Hazards & Risks

Please note that the following is not intended to be an exhaustive guide as each and every circumstance may differ. No liability can be accepted for any injury that may occur as a result of considering the data provided below.

Handling glass can, if not properly planned, lead to serious injuries or even death. Hazards include cuts and punctures (from broken glass or the sharp outer edges of that which is still intact). These may take the form of major lacerations. Glass can also be heavy leading to crush injuries or even death if stacked glass falls on you.

Having ascertained what the hazards are you will need to assess the risk posed by such hazards (by carrying out a risk assessment as required by Health and Safety Legislation). Following this, you should, as far as is reasonably practicable, remove the risk altogether – for instance by using mechanical manipulators instead of people to move / handle the glass.

This of course will not always be possible and you will then find it necessary to provide your employees with safety clothing and PPE.

Training must play a vital role both in how to handle glass correctly and how to select, use and look after your PPE / Clothing correctly.

What type of clothing and equipment should you provide? In nearly all cases the products required will fall into the ‘intermediate’ category for PPE and European Norms (standards) will apply – for instance EN 388 for the mechanical protection provided by gloves and clothing, EN 345 for safety footwear and EN397 for safety helmets.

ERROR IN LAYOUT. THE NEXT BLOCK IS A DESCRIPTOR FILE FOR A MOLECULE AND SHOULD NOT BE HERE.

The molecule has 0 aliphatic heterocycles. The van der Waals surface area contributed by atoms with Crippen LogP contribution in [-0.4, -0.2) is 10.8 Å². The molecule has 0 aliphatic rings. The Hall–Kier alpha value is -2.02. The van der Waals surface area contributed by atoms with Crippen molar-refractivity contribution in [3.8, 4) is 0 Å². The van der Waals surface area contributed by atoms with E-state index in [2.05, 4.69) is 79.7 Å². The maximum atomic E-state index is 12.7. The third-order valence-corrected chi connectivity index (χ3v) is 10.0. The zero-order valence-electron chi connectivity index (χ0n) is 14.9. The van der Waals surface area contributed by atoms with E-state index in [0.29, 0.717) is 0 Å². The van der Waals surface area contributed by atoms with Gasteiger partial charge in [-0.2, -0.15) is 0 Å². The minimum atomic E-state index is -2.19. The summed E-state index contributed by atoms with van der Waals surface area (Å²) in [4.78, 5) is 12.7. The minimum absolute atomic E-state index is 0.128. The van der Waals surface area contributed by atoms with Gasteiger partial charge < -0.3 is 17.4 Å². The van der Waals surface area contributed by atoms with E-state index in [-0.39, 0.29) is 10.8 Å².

Your risk assessment will tell you what parts of the body require protection and how much. In some cases this will be simple (e.g footwear to EN 345 – 200 joule toe cap with steel midsole and possibly metatarsal protection). In other cases such as clothing and gloves there are a number of different levels of protection against cuts / punctures etc. In such cases we would suggest you consider providing the maximum protection available without hindering the ability of the employee to carry out the job safely (for instance the glove with the highest cut level index may make it difficult to grip the glass thereby increasing the chance of it being dropped).

Contact 01925 645645 to discuss which products will work and which wont. Our experience in the industry will help you narrow down the list of potentially suitable and safe products. Please also note that certain products may damage the glass or it’s coating (for instance latex will mark soft coats).

In terms of clothing you can now buy the chieftain range of garments which offer cut level 5 and puncture level 2 whilst being extremely lightweight and wearable.

Make sure you protect all parts of your body from all risks, you will need to protect your eyes from flying particles of glass and glass dust, your head from falling objects and bumps, your ears if you are working in a noisy environment, your hands from cuts and other injuries, the at risk parts of your body (this may be your whole body). Ensure your risk assessment covers all the potential hazards and the risks they may pose.

You may belong to one or other of the trade associations, for instance the Glass and Glazing Federation (GGF) http://classic-web.archive.org/web/20060502002528/http://www.ggf.org.uk/, The British Glass Manufacturers Confederation http://classic-web.archive.org/web/20060502002528/http://www.britglass.co.uk/ or the Fenestration Self-Assessment Scheme (FENSA) http://classic-web.archive.org/web/20060502002528/http://www.fensa.co.uk/ All of these organisations will be able to offer help and advice with to handling glass safely. You may also get help and guidance from The Health and Safety Executive (HSE) http://classic-web.archive.org/web/20060502002528/http://www.hse.gov.uk/